So, you guys ready for the Adventure of the Ren Chaperone? Well, tough, you’re gonna hear it anyway. We get to the school, the clouds low and grey in the sky, hanging as though they were impregnated guppies that swam through grey paint. I waited in the office, the first victim, er, volunteer for our expedition. Various other suckers/parents drifted in, including one decked out, head to shin, in the school colors. Beneath his knees, below his shorts, he wore beige knee high socks. And here I thought my Bazinga! t-shirt might get me noticed. We get on the charter busses, Cloneboy and I can’t sit together because 7th graders are apparently stupid and territorial. I knew half of that equation going in. The convoy leaves the school, gets on the turnpike, and promptly goes nowhere fast. Traffic is lovely on Wednesday mornings. A Harry Potter movie gets put on, along with several statements that cell phones aren’t allowed. Fort Washington lingers in our windows for several long minutes. It is about this time that some girl a few rows up starts asking when we’ll get there and why she can’t get up and exercise. It took most of the fibers in my being to keep from pointing out that we were on a bus, not a traveling gymnasium. Then several of the girls start singing a song incessantly that only seemed to have four lyrics.
Patience, thy name is not mine.
The King of Prussia rest area is reached, and the bus in front of us pulls in, with us following. After several minutes it is determined that the air conditioning is not working on that bus. The conversation throughout turns to how the people on that bus may have to share our own, which I, again, want to point out could be difficult since there are no empty seats. After about twenty minutes of seventh graders wondering what is to become of their private seats, the other bus up and drives away, all passengers still aboard. We start up after, complainy girl still wondering when we’ll get there. The cell phone announcement drifts back, GEEZ, move the needle already! Traffic isn’t as bad at this point, so toward the end of Azkaban we reach the Lancaster exit. I scare the kid next to me by telling him that we should get there in another ninety minutes. I have to have SOME fun, right? Moments later, we pull onto the winery grounds, and it has started to drizzle. A largish fellow in some blue-tartanned kilt gets on the bus, naming himself as Angus MacRedBeard. After several less-than-energetic Long Live the Kings and God Save the Queens, we get off. Drizzling starts to get enthusiastic about being relabled rain.
At school, the English, sorry, Literacy teacher had suggested it would probably be a good idea if all the groups ate lunch before anything else. I steer our happy little band around to the picnic tables. Some of our party had brought lunch, the rest would have to scrounge, er, purchase something. One happy little individual complains that he wants pizza whilst standing about four microns away from an ancrhonistic place labeled Ye Olde Pizza Shoppe. When he asks, I tell him to turn around. He does, at first completely missing the pizza, only spotting it on the second revolution. Ah, youth. While pizza is being acquired, my hoagie being eaten, and Brian eating whatever the hell he had, along with his individual can of Pringles, one kid, who used to go to Brian’s karate school before being dismissed for, um, issues, says he wants to spend his money.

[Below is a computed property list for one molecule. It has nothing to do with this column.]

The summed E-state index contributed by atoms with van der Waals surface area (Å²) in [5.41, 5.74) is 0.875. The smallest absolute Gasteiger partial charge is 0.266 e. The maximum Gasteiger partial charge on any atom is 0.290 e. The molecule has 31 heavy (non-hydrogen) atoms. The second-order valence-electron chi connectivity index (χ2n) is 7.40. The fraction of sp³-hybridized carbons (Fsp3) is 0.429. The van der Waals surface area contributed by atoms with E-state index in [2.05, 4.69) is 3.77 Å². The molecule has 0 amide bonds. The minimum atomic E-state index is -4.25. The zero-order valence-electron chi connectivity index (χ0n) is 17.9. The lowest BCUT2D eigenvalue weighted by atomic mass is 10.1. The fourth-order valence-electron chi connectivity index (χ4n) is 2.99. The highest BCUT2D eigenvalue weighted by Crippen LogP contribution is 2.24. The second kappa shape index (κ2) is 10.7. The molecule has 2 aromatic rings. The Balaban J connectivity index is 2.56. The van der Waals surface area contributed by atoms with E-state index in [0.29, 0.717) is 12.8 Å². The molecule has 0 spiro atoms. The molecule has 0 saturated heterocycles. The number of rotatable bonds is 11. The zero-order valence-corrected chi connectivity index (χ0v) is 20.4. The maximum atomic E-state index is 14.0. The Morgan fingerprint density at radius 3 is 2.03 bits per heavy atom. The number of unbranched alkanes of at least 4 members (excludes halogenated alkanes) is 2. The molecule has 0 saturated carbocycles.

“Go for it,” I tell him. “Can you find your way back here, after?” I’m a firm believer that seventh graders can be given some independence. Some sixth graders, too. Many enthusiastic nods follow, and whilst he is off to make his purchase, another kid, in a Phillies windbreaker, starts to complain about the rain. Are we the ONLY parents that checked the weather that morning? Seems so, since Brian’s the only kid armed with an umbrella. By this time the Ex-Karate Kid has returned, having purchased a purple plastic half-mask. Keep that in mind; it’ll be important later.
Brian, being the ever-responsible one, after finishing his nacho lunchable, throws the trash away, along with the lid for his can of Pringles. I combine his can with mine, putting the lid on, crunching a few. We start to explore the grounds, and it’s at this point that Ex-Karate starts displaying buyer’s remorse. He literally asks every stall if they’ll trade his mask for whatever they have. It was cute twice, got quite annoying for the rest of the day.
Now, the Faire is known for two things in the food area, turkey legs and hot cider. Cider afficianado that I am, I got some, tasting the delectable steaming treat. I ask Brian if he wants to try it. He does, disliking it instantly and spilling the rest as he gave it back to me. Easy come, easy go, I suppose.
My little party of six seems to want to do a David Copperfield impression, as two of them keep vanishing. There’s a maze to walk through, where the proprietor is discounting admission due to the precipitation. The Clone was fond of this the last time, so he wants to try it again. Ex Karate and another kid want to go in. I stay outside with Phillies Rain Boy and the other two. There was a bit of yelling by Ex as he tried to outdo everyone else in there, if he knew them or no.